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A more equal society?New Labour, poverty, inequality and exclusion$
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John Hills and Kitty Stewart

Print publication date: 2005

Print ISBN-13: 9781861345783

Published to Policy Press Scholarship Online: March 2012

DOI: 10.1332/policypress/9781861345783.001.0001

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Towards an equal start? Addressing childhood poverty and deprivation

Towards an equal start? Addressing childhood poverty and deprivation

Chapter:
(p.143) Seven Towards an equal start? Addressing childhood poverty and deprivation
Source:
A more equal society?
Author(s):

Kitty Stewart

Publisher:
Policy Press
DOI:10.1332/policypress/9781861345783.003.0007

Prior to 1997, the number of children living in poverty in the UK had increased dramatically over the previous two decades. By the mid-1990s, child poverty in the UK was higher than much of the rest of the industrialised world. One of the factors contributing to the rise of child poverty was the rising level of household worklessness, single parenthood, and the polarisation of work among two-parent households. This rising incidence of child poverty is alarming as it has a profound impact on the self-esteem, expectations, and success in education and in the labour market of children. Child poverty also has an effect on early childbearing, low income, benefit dependency, and homelessness of these children when they age. This chapter discusses the policies towards child poverty and child deprivation. It assesses whether the government is on track in meeting its first child poverty target. It also assesses the impact of the government's early years policies on disadvantaged children.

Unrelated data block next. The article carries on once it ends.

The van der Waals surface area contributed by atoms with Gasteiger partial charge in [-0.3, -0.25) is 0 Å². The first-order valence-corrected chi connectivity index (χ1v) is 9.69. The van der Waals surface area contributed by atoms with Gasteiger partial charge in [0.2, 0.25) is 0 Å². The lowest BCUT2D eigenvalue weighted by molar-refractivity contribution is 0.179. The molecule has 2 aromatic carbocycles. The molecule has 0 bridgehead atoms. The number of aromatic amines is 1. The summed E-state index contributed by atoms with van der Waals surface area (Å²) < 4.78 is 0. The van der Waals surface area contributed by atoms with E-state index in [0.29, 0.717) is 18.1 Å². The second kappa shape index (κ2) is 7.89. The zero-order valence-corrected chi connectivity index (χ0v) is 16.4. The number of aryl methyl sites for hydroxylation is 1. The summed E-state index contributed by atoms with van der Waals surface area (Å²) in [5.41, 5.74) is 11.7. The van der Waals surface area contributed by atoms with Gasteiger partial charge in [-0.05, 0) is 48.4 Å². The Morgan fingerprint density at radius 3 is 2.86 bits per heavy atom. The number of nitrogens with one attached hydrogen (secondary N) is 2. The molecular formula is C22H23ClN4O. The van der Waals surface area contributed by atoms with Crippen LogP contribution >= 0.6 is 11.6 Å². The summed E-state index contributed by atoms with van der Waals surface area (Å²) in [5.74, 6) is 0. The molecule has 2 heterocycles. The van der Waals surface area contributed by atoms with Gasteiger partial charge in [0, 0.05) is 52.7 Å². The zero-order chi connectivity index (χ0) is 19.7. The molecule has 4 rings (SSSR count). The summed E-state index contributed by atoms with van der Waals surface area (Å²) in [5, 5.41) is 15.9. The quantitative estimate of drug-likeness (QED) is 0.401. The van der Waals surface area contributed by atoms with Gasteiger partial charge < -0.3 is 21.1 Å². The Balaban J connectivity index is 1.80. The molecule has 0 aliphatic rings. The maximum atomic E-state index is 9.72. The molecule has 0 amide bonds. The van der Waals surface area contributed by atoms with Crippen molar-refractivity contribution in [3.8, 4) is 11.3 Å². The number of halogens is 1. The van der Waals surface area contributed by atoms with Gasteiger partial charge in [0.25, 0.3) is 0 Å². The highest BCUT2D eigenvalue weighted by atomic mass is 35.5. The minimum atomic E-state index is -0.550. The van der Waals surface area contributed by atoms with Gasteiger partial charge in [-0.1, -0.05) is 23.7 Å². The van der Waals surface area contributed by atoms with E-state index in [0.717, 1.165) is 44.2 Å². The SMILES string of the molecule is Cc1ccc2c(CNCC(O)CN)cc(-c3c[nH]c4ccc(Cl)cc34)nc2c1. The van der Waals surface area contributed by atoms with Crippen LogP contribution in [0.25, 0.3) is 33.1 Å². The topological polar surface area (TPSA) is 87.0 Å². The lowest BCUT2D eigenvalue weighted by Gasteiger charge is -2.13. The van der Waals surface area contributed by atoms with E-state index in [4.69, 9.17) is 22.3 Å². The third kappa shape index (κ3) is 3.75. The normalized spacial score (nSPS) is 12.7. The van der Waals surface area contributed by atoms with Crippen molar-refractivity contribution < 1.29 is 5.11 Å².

Keywords:   children, poverty, child poverty, policies, child deprivation, child poverty target, disadvantaged children

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